Hard Rock Resort Comes to Biloxi

Fri March 05, 2004 - Southeast Edition
Maybelle G. Cagle

Roy Anderson Corp. crews are constructing a $235 million Hard Rock Hotel & Casino in Biloxi, the first new casino in South Mississippi since 1999.

Plans call for the Hard Rock to be a 388,000-sq.-ft. (36,046 sq m) facility featuring a casino with 1,500 slot machines and 50 game tables. A 1,600-space parking garage also will be constructed. The project should take approximately 18 months.

The resort will include a 306-room hotel, a Hard Rock nightclub, an 85,000-sq.-ft. (7,897 sq m) casino barge with 48,500 ft. (14,783 m) of gaming space and a music theme.

Located on 8.5 acres (3.4 ha) of land adjoining the water, the resort will be on the site of the old Gold Shore Casino, east of the Beau Rivage, the last casino built on the Gulf Coast.

Groundbreaking was held at the site Feb. 10 and construction crews immediately began work.

Roy Anderson III, of Gulfport, MS, is the general contractor. His company will employ subcontractors in electrical, mechanical and marine work.

Tom Gonzalez, project superintendent of Hard Rock, said demolition took several weeks at the construction site. There were some old concrete pads and an old marine structure left by a former casino.

“We’re having to go in and tear out all remaining foundations to make accommodations. This casino will be a little smaller than the Beau Rivage,” he said.

According to Gonzalez, the toughest challenge will be constructing the casino itself. “That’s due to the way the construction part is. We’ll be working over water. The majority of the casino is part of the barge,” said Gonzalez.

In Mississippi, unless they are owned by Indians, casinos can not be built on land –– all are constructed on barges.

Gonzalez said auger cast pilings will be used for the foundation. The pilings offer a deep foundation system involving cast-in place piles that are primarily supported by friction between the side of the pile and the surrounding soil.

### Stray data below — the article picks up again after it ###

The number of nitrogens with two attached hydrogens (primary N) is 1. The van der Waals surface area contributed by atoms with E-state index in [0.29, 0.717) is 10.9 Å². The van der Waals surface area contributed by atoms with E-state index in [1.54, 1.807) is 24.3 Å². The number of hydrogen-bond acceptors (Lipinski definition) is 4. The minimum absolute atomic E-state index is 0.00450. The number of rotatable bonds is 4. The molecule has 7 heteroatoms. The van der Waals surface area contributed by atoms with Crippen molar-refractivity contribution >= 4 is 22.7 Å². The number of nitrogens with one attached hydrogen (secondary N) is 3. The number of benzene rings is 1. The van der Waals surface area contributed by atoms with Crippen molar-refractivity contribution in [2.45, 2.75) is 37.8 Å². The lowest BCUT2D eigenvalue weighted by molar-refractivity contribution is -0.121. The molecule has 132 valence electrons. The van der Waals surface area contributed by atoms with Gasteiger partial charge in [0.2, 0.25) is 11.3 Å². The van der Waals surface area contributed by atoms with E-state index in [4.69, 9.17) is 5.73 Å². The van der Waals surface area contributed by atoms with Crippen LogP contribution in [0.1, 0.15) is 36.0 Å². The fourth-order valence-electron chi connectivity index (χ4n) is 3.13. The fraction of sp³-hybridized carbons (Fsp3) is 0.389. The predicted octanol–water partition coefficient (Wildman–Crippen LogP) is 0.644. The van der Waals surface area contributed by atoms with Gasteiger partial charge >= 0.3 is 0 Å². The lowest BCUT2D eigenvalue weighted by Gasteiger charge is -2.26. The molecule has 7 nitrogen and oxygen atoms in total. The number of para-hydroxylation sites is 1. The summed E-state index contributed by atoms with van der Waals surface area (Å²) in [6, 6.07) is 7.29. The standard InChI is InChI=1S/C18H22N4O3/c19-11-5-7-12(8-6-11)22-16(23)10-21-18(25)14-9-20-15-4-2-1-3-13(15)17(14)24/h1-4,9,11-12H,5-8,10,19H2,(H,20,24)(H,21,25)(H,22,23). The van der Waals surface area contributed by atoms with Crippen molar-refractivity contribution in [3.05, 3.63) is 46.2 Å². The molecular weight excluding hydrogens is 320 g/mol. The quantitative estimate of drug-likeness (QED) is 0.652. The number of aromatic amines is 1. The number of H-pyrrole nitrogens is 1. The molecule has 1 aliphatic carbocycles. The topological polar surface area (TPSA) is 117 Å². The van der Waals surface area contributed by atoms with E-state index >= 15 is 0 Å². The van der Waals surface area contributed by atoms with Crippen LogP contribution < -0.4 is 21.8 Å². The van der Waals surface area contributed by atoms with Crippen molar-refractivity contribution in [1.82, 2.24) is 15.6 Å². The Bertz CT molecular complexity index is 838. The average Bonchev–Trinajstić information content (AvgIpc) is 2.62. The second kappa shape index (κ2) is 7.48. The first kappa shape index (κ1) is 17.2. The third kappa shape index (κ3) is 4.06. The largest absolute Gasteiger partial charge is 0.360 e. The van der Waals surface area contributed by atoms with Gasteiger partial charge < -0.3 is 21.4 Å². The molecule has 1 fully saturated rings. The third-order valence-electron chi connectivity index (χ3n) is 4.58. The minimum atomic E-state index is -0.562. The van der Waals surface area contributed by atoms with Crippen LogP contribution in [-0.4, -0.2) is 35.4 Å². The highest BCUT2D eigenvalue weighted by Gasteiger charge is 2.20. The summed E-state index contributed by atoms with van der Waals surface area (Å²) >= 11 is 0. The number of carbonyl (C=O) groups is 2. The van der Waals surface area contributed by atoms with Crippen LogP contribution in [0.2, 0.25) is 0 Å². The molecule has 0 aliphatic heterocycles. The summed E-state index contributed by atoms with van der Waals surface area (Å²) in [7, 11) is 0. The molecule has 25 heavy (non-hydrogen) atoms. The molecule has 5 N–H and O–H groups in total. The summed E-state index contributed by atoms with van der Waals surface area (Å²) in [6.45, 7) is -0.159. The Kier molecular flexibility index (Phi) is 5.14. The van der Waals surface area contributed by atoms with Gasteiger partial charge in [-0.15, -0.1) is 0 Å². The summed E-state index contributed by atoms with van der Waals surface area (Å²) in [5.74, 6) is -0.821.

The project will require an assortment of heavy equipment including several cranes, dozers and trackhoes. Crews are using two Peiner SK415 tower cranes and a Link-Belt crawler crane. The crawler crane will be set on the barge over water.

The Biloxi Hard Rock will have finishes different than the Las Vegas Hard Rock and will have its own architectural features. The building’s exterior will have a stucco finish.

A 120-ft. (36.6 m) high guitar will be located at the front entrance of the hotel.

“I think we got the largest sign variance in city history,” said Joe Billhimer, who left his job as general manager of Grand Casino Gulfport last summer to become president and chief operating officer of Premier Entertainment. He recently was recognized as an outstanding community and business leader for his commitment to improving South Mississippi and its quality of life.

Premier Entertainment, headquartered in Biloxi, will own and operate the Hard Rock, which will be the fourth Hard Rock Hotel & Casino in the United States. In addition to the Hard Rock resort in Las Vegas, there are two Hard Rock Indian casinos in Florida.

“We think this is the best casino site in Mississippi,” said Anderson.

The Hard Rock was designed by Paul Steelman, who also designed the Beau Rivage.

“This has been in the making for some years,” said Billhimer about the Hard Rock. He said Anderson and others like Gregg Giuffria, one of the principal owners, helped accelerate the project. Guiffria ia a Coast native and semi-retired rock musician.

Roy Anderson Corp. has constructed a number of casinos in the state, including nine of 12 casinos currently on the coast.

“The project was handled in the professional manner of a company who knew what to do and when to do it. Those of us involved with Bally’s Casino during the construction phase in Tunica are pleased to recommend Roy Anderson Corp. in handling all matters in a professional manner with utmost integrity,” said Joseph Lipari, vice president of construction and development, Bally’s Casino.

Roy Anderson Corp. was founded in 1955. In addition to its Gulfport headquarters, the company has offices in Jackson, MS, and Dallas. The company has completed more than 1,200 projects in the United States.